General Question

esequeira's avatar

Can I claim my home as my office if I am an independent contractor?

Asked by esequeira (11points) July 7th, 2010

I will be working as an independent contractor next year for a school district in Texas. The commute from my home will be far and I was wondering if I could claim mileage if I make my home my office. I feel that I could make a room in my home an office but I’m not sure if it qualifies as the principal place that I conduct business. I will be going to multiple school sites per week.

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10 Answers

Zaku's avatar

Yes. If you devote a room in your home to an office for your business, it’s a claimable home office.

Austinlad's avatar

Zaku is correct, but with this caveat: The IRS takes a close look at these deductions. I know. So be sure to keep very accurate records including size of the work space compared to the parts of the house not used for work, utility percentage, telepone records, and business supplies. Also keep your check stubs and proof of our contract employers.

jazmina88's avatar

absolutely, you can count mileage.

YARNLADY's avatar

The only home office space you can claim has to be 100% devoted to office, and it cannot be your dining room table or your living room couch.

Tropical_Willie's avatar

@jazmina88 Check with your accountant you maybe violating the mileage reg’s. The rule I remember is first job no mileage deduction, second job (not trip or another stop ) fulll deduction for mileage.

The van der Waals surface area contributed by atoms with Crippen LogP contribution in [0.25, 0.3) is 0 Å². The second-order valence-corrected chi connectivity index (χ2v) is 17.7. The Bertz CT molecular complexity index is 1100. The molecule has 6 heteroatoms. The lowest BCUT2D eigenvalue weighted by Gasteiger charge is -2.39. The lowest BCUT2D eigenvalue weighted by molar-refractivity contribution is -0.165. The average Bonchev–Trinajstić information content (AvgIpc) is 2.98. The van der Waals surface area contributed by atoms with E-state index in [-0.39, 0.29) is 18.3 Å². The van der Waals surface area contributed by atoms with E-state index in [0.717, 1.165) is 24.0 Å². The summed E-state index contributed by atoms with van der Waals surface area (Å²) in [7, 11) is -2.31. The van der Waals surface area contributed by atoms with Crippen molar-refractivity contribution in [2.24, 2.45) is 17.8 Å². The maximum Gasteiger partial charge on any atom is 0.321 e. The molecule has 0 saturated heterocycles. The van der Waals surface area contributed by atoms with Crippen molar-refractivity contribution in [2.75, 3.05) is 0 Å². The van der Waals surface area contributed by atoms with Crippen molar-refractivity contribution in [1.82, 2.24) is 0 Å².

Contractors should include mileage in their employers charges. Things like the Social Security self-employment must be paid, they will check that also.

esequeira's avatar

But if I claim my home as an office, I believe I can begin counting mileage from home to the first stop. Right?

laureth's avatar

I believe this will help you.

UScitizen's avatar

The question you have asked has a very complicated answer. It would be foolish to rely on jellies for this. You MUST have a tax professional on board for this answer. By tax professional, I mean someone whom you pay, and will be bound to the advice he gives to you. Furthermore, he will be available to defend you at your audit. Unfortunately, the Internal Revenue Code is not intended (by its authors) to be understood by the average businessman.

wgallios's avatar

Claiming a home office is a great way to get audited; pretty big red flag to the IRS.

Also as @YARNLADY said, make sure you use it 100% only for business purposes, and don’t measure the room yourself either, have it officially measured by a third party just to keep things legit incase you do get audited.

But I agree with @UScitizen consult a tax professional for all the dirty details.

perspicacious's avatar

It takes a lot more than that. Get the home office booklet from the IRS.

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